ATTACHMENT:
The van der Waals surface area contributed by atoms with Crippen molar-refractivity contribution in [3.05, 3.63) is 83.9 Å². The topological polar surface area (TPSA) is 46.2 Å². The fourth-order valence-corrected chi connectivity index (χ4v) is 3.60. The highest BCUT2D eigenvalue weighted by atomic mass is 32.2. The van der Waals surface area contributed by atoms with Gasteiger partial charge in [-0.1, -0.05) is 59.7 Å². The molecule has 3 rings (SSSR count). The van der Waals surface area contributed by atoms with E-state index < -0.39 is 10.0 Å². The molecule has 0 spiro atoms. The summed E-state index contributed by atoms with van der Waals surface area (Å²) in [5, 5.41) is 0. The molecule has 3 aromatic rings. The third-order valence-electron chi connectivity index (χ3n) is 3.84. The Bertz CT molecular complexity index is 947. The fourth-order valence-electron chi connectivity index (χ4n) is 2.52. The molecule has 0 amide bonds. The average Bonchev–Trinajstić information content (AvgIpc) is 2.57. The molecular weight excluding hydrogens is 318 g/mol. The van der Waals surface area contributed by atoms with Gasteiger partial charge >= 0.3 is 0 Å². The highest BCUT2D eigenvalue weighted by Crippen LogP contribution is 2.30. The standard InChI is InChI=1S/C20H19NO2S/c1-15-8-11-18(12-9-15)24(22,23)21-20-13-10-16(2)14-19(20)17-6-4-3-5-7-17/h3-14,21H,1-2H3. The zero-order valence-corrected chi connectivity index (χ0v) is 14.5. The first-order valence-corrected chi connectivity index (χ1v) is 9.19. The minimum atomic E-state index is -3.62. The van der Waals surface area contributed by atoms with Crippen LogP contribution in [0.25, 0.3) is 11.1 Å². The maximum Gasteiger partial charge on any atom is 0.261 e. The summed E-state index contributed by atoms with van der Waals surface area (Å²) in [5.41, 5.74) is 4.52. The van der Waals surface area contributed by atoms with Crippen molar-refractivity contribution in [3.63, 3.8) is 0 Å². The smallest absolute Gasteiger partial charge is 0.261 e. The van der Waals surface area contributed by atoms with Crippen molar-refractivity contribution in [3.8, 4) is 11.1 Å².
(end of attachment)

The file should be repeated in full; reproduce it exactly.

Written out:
The van der Waals surface area contributed by atoms with Crippen molar-refractivity contribution in [3.05, 3.63) is 83.9 Å². The topological polar surface area (TPSA) is 46.2 Å². The fourth-order valence-corrected chi connectivity index (χ4v) is 3.60. The highest BCUT2D eigenvalue weighted by atomic mass is 32.2. The van der Waals surface area contributed by atoms with Gasteiger partial charge in [-0.1, -0.05) is 59.7 Å². The molecule has 3 rings (SSSR count). The van der Waals surface area contributed by atoms with E-state index < -0.39 is 10.0 Å². The molecule has 0 spiro atoms. The summed E-state index contributed by atoms with van der Waals surface area (Å²) in [5, 5.41) is 0. The molecule has 3 aromatic rings. The third-order valence-electron chi connectivity index (χ3n) is 3.84. The Bertz CT molecular complexity index is 947. The fourth-order valence-electron chi connectivity index (χ4n) is 2.52. The molecule has 0 amide bonds. The average Bonchev–Trinajstić information content (AvgIpc) is 2.57. The molecular weight excluding hydrogens is 318 g/mol. The van der Waals surface area contributed by atoms with Gasteiger partial charge >= 0.3 is 0 Å². The highest BCUT2D eigenvalue weighted by Crippen LogP contribution is 2.30. The standard InChI is InChI=1S/C20H19NO2S/c1-15-8-11-18(12-9-15)24(22,23)21-20-13-10-16(2)14-19(20)17-6-4-3-5-7-17/h3-14,21H,1-2H3. The zero-order valence-corrected chi connectivity index (χ0v) is 14.5. The first-order valence-corrected chi connectivity index (χ1v) is 9.19. The minimum atomic E-state index is -3.62. The van der Waals surface area contributed by atoms with Crippen LogP contribution in [0.25, 0.3) is 11.1 Å². The maximum Gasteiger partial charge on any atom is 0.261 e. The summed E-state index contributed by atoms with van der Waals surface area (Å²) in [5.41, 5.74) is 4.52. The van der Waals surface area contributed by atoms with Crippen molar-refractivity contribution in [3.63, 3.8) is 0 Å². The smallest absolute Gasteiger partial charge is 0.261 e. The van der Waals surface area contributed by atoms with Crippen molar-refractivity contribution in [3.8, 4) is 11.1 Å².